Father-daughter time in the age of coronavirus

Devante Carroll and his daughter, Mariah. Photo by Carroll

The novel coronavirus has impacted people and businesses across the world, and it has left many people unsure about the future.
But for me, I always try to find some good in the bad and make the most of it. COVID-19 has created more time for me to spend with my 7-year-old daughter.

I know that people that are used to being on the go on and are having a hard time trying to stay inside. But if you have kids or other family members in the household with you, then it shouldn’t be too bad. I am a full-time college student and I work on the weekends, and there were definitely times where I wish I had more time to spend with my daughter. So staying at home for the time being is actually working out for me.

With all schools in Leon County switching to online learning, my fiancé and I have had to adjust our daughter’s schedule. At first she didn’t understand when we told her that she would no longer be returning to school, but after explaining to her that many people could get sick if the regular schedule were to resume, she understood. We stress education in our home and the number one goal is to keep the education going.

So far, I have been helping my daughter, Mariah, with all of her homework, which I haven’t done in a while because this is my last semester, and it has been a roller coaster.
Mariah attends Governors Charter Academy and is in the first grade. I am enjoying every bit of helping her with her homework. I think it’s beyond interesting to watch her think and solve problems after explaining and coaching her through it. The best part about it is that we go through the lessons together.

After we do homework, she turns into my little helper with housing tasks that need to be done, including cleaning to keep her active. Because of the virus, we make sure to have our household extra clean on a daily basis. In between those times she is back and forth either playing educational games on her tablet or watching Netflix. She loves Netflix. Her mother is a registered nurse at Tallahassee Memorial HealthCare and is on the frontline for this pandemic. She is gone from 7 a.m. to 3 p.m., so it’s just me and Mariah spending the mornings and early afternoons together until her mother returns.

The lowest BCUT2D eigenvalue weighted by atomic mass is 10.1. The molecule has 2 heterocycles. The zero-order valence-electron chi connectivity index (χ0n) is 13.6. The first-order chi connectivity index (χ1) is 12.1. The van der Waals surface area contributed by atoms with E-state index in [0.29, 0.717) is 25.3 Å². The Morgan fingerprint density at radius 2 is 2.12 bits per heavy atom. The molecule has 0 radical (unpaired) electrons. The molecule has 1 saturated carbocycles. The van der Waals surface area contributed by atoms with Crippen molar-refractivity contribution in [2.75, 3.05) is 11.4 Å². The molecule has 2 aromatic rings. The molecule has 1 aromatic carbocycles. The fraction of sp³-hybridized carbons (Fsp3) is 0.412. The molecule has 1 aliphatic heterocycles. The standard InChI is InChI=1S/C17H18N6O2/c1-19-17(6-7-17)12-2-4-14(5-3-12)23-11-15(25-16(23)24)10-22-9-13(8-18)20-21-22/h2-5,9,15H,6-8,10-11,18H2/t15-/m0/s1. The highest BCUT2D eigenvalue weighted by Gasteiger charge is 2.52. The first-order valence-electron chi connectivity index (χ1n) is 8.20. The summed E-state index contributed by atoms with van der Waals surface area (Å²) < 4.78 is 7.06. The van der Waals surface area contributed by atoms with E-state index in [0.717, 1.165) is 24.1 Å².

The only bad thing about this situation for us is that we can’t really have any outside fun. With the weather getting hot, this would be the perfect time to take her to the beach or a waterpark. But of course due to the virus that is all canceled. We usually play games inside like Uno, or my all-time favorite, Guess Who.

My job as a chef at Kool Beanz Cafe is temporarily closed because of the virus, but the closure has put things in perspective for me as a father. I have more time to spend with my daughter and I have been teaching her things that I didn’t learn as a kid. For example, I’ve been teaching her how to cook, nothing major, just breakfast items like eggs and bacon for now. I didn’t learn how to cook until I left for college, so teaching her at an early age will benefit her when she is older.

I say all of that to say this: Sometimes it may take something serious to happen in the world for us to actually appreciate what we have at home and the love and relationships we have connected with one another.

Sometimes we may be moving too fast without any intent on slowing down until something forces us to slow down. COVID-19 has slowed a lot of us down, including myself. It has altered our everyday lives and schedules, but I embrace it and I ask that you try to do the same.